With $5 million in seed funding from the Hellman Family fund, it launched in the fall of 2009, but does not expect to publish online content until late spring of this year.  It will be an online and mobile source of news, and you can expect to see original content printed and distributed on the NYT’s Friday and Sunday Bay Area sections.  It will also be in partnership with other media outlets and distribute content strategically.

Weber noted the four key principles that support the project’s operational business model –

1) Public-interest focused (promising to deliver high-quality coverage of civic and community news ranging from public policy and education to arts and science)

2) Multi-channel and community-centered (broad distribution through various channels to encourage active engagement with diverse audiences, develop community networks, encourage new voices, and create compelling interactive content)

3) Sustainability driven (diverse revenue streams through member donations, sponsorships, earned income, and philanthropic investment)

4) Collaborative and inventive (strategic partnerships to produce, disseminate, and test news cost-effectively, while fostering an entrepreneurial culture and serving as a lab for experimenting with new tools and business ideas to support journalism)

Last night at the World Affairs Council, the newly appointed editor of  the Bay Area News Project, Jonathan Weber, spoke of his vision for the online news site.  To give you some background, Weber worked as a technology and business editor at LA Times, as well as founded former dot-com news magazine The Industry Standard before leaving to Montana to help establish New West and teach at University of Montana’s J-School.  Something Weber said that resonated with me was, “In order to break something big, you must go somewhere where quality journalism is lacking.”  It’s not to say that a journalist must go to a completely desolate region to face the least amount of competition, but come on – think about it – in a day and age when anyone can be a journalist (well, a citizen journalist), you (simply put) need to be one step ahead of your neighbor.  Although that’s nothing new, I feel it is critical now more than ever.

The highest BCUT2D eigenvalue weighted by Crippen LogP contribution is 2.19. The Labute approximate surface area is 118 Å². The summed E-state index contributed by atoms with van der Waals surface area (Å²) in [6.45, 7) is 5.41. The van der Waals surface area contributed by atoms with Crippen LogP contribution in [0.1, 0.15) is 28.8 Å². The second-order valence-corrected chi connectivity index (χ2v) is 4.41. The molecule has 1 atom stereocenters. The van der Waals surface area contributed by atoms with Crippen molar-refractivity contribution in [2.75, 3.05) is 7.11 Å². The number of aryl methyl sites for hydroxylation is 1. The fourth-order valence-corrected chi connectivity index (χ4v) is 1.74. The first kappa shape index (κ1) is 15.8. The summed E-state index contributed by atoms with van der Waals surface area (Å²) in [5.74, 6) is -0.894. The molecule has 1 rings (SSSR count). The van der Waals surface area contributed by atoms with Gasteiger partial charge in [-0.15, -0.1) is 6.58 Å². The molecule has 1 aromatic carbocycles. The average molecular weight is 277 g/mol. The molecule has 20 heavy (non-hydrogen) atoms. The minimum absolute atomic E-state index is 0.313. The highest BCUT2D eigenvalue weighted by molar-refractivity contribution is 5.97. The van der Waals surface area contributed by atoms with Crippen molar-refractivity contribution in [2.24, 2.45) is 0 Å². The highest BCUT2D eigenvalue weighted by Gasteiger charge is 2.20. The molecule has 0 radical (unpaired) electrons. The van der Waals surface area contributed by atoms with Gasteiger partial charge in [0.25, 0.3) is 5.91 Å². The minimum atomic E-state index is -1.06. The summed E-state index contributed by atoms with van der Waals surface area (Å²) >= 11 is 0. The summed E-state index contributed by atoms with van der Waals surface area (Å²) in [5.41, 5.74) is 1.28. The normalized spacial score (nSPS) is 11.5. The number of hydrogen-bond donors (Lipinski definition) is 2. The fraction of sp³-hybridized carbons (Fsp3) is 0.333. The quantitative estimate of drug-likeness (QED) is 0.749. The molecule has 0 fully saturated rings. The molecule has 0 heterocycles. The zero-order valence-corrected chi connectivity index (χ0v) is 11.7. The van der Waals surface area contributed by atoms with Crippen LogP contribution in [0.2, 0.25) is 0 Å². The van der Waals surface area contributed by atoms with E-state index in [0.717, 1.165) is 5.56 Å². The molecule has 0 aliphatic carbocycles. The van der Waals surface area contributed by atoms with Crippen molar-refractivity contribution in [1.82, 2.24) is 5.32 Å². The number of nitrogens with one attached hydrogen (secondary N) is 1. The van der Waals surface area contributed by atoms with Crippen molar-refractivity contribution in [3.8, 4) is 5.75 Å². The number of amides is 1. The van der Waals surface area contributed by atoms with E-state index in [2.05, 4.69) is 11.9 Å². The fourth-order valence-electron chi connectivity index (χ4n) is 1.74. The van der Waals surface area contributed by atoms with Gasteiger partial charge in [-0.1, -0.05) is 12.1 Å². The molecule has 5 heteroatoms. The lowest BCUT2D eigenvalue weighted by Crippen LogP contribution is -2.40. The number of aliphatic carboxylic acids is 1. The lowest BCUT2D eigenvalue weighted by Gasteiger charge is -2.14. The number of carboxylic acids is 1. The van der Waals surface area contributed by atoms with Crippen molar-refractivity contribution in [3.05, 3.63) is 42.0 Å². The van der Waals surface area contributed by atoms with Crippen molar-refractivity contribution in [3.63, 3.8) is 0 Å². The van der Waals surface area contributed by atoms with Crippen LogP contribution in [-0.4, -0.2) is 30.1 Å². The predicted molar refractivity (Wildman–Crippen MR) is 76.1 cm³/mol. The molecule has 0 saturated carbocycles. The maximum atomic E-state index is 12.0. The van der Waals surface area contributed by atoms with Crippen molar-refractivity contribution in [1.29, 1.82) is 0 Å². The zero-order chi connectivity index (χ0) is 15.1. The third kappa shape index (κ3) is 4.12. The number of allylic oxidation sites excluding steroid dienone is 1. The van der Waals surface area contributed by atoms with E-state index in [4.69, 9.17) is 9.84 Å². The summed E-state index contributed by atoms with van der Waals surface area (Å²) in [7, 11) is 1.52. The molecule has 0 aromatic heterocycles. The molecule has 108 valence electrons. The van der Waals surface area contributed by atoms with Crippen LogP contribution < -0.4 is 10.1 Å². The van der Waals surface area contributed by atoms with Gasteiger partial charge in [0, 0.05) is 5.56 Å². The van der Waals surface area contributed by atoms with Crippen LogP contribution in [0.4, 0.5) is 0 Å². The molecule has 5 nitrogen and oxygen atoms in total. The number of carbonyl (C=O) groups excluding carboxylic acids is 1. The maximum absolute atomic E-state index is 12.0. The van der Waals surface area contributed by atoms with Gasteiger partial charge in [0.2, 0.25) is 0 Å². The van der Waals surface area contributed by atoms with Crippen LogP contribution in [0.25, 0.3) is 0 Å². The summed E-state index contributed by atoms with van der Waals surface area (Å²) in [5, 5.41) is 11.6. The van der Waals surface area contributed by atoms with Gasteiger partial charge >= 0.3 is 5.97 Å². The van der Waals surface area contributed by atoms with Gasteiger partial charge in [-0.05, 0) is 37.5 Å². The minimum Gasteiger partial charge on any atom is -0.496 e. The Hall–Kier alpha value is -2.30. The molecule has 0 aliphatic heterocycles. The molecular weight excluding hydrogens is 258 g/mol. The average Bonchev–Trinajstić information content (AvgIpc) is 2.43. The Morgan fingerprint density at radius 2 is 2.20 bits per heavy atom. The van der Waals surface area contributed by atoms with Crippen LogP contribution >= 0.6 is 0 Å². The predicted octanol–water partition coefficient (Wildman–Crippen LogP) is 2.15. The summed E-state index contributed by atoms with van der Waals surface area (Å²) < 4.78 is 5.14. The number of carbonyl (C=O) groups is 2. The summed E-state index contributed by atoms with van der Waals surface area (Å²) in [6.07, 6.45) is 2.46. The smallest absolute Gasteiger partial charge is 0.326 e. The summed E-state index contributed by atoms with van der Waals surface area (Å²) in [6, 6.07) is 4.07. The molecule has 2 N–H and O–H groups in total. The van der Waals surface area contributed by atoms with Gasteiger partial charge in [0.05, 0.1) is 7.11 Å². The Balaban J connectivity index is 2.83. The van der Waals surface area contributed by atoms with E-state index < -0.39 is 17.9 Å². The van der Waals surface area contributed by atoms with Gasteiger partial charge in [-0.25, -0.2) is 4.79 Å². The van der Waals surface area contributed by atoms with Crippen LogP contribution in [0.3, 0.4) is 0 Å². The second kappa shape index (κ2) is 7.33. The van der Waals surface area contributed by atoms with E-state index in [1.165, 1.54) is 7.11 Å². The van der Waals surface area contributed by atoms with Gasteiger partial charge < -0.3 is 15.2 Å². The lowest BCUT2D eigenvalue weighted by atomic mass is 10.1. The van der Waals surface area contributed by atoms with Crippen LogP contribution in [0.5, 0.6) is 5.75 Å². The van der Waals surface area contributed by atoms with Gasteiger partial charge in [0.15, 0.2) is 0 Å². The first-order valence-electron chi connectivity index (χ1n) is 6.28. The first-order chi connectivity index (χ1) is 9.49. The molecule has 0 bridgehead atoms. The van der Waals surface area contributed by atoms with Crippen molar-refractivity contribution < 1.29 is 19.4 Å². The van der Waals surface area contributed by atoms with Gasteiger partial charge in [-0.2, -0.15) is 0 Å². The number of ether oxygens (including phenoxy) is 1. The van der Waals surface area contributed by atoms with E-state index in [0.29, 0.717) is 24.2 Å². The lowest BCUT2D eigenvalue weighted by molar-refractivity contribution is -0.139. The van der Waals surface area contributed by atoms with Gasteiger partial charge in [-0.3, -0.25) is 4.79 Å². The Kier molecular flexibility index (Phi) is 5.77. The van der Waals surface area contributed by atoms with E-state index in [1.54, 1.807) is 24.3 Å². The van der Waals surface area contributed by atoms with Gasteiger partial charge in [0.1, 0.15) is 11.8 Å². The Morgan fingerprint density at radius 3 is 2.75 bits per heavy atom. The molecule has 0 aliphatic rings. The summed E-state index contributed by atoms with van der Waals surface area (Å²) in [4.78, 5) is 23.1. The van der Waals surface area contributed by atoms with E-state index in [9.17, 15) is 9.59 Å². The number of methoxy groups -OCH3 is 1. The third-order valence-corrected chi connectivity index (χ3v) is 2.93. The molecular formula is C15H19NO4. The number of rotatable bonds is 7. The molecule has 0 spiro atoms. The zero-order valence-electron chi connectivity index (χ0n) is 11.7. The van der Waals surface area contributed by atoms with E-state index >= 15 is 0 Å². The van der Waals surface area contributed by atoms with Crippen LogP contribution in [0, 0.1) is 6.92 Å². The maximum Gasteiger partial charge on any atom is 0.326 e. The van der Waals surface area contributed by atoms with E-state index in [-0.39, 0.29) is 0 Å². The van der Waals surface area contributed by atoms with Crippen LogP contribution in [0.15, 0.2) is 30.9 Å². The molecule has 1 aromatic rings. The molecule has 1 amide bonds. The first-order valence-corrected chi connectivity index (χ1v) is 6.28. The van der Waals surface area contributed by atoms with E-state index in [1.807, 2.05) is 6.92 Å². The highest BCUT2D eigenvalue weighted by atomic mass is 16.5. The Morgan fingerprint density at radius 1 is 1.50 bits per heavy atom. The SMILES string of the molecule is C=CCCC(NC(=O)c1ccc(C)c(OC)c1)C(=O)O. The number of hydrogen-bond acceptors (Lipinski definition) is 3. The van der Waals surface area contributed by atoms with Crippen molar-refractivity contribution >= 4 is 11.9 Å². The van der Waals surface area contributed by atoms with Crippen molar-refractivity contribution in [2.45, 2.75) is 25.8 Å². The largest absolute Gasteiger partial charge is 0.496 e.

While Weber did his best to keep mum about certain details, such as the type of articles (or better yet, “holy shit” stories) he plans to publish, the pay scale for staff journalists and freelancers, and other trade secrets, he divulged a bit of information about the individuals and partnerships endorsing the project, the organization’s objectives, and the project’s current hiring status (he’s looking to hire 15 reporters at the moment).   He also made it a point to emphasize that Warren Hellman has very little, if any, influence on the current hiring process, and the two did not even meet until a few weeks ago.  He acknowledged the need to reassure his audience of journalists, as well as members of the public, that the Hellman clan will not use this organization as a vehicle to push a personal agenda.

What I didn’t get out of his presentation, though, was a definitive answer to the most important question we were asking:  What makes this project so different from any other online newspaper?  Yes, he talked about product-izing the news (which makes you wonder – how do you do that being a non-profit?), innovation in website management, the coverage of roughly 9 counties (between Santa Cruz and Santa Rosa), an organic approach to developing staff (reporters will ideally wear all different hats), data-mining as a primary tool, and evaluating how the public will use the information distributed.  However, weren’t some of these the original goals of several Bay Area newspapers (Hello? The Chronicle,  SF Weekly, The Examiner, etc.)?  Over time, it seems that too many news organizations lose sight of their civic duties, and bureaucracy becomes an oppressor and not just a corporate nuisance.

Also, I’m sure that most of the local veteran journalists who attended last night were not pleased to hear of plans to grant somewhat of an advantage to students from Cal’s J-School throughout the hiring process.   An interesting question raised by a member of the audience was how the BANP planned to compensate staff journalists and freelancers.  Would the writers now be subjected to popular pay-per-click campaigns, or would they be salaried?  Weber replied that full-time writers would be compensated by salary and freelancers would receive a flat fee.  You could almost feel the wave of relief that washed over the audience.  It was a dead giveaway that indicated how negatively the economic downturn affected this industry and how much more cutthroat it has become.

The BANP will be assigned a different name when it is born this spring, and its editorial staff plans to provide internship opportunities, as well as instruction (workshops, classes, etc.) to Cal’s J-School students.  The J-School faculty will, in turn, contribute ideas for future topics and features and assist the organization in developing R&D centers across various departments throughout campus.  View it as a future think tank for journalists and news media professionals.  At least, that’s what it sounds like they are attempting to create.  In a nutshell, the BANP is planning to re-invent the metro newspaper.  I bid it good luck and an especially sympathetic audience.